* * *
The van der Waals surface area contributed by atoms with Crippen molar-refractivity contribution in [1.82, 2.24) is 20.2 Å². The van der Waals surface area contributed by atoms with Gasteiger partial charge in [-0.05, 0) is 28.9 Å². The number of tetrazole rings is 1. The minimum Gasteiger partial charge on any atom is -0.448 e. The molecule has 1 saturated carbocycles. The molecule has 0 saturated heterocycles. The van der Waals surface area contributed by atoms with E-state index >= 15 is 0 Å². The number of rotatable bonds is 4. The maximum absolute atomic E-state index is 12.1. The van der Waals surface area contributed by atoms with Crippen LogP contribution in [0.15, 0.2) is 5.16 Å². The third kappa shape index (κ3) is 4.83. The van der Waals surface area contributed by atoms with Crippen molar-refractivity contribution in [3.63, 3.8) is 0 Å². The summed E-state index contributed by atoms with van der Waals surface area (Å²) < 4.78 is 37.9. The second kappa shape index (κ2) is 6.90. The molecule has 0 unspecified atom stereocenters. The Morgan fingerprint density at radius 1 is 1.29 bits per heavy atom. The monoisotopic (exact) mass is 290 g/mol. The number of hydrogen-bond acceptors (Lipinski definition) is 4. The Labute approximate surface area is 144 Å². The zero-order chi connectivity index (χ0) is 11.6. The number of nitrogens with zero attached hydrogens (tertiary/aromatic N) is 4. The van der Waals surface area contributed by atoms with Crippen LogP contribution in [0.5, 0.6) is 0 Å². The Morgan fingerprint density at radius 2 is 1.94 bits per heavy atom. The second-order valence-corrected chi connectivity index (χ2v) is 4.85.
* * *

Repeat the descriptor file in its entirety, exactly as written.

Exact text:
The van der Waals surface area contributed by atoms with Crippen molar-refractivity contribution in [1.82, 2.24) is 20.2 Å². The van der Waals surface area contributed by atoms with Gasteiger partial charge in [-0.05, 0) is 28.9 Å². The number of tetrazole rings is 1. The minimum Gasteiger partial charge on any atom is -0.448 e. The molecule has 1 saturated carbocycles. The molecule has 0 saturated heterocycles. The van der Waals surface area contributed by atoms with E-state index >= 15 is 0 Å². The number of rotatable bonds is 4. The maximum absolute atomic E-state index is 12.1. The van der Waals surface area contributed by atoms with Crippen LogP contribution in [0.15, 0.2) is 5.16 Å². The third kappa shape index (κ3) is 4.83. The van der Waals surface area contributed by atoms with Crippen molar-refractivity contribution in [3.63, 3.8) is 0 Å². The summed E-state index contributed by atoms with van der Waals surface area (Å²) < 4.78 is 37.9. The second kappa shape index (κ2) is 6.90. The molecule has 0 unspecified atom stereocenters. The Morgan fingerprint density at radius 1 is 1.29 bits per heavy atom. The monoisotopic (exact) mass is 290 g/mol. The number of hydrogen-bond acceptors (Lipinski definition) is 4. The Labute approximate surface area is 144 Å². The zero-order chi connectivity index (χ0) is 11.6. The number of nitrogens with zero attached hydrogens (tertiary/aromatic N) is 4. The van der Waals surface area contributed by atoms with Crippen LogP contribution in [0.5, 0.6) is 0 Å². The Morgan fingerprint density at radius 2 is 1.94 bits per heavy atom. The second-order valence-corrected chi connectivity index (χ2v) is 4.85.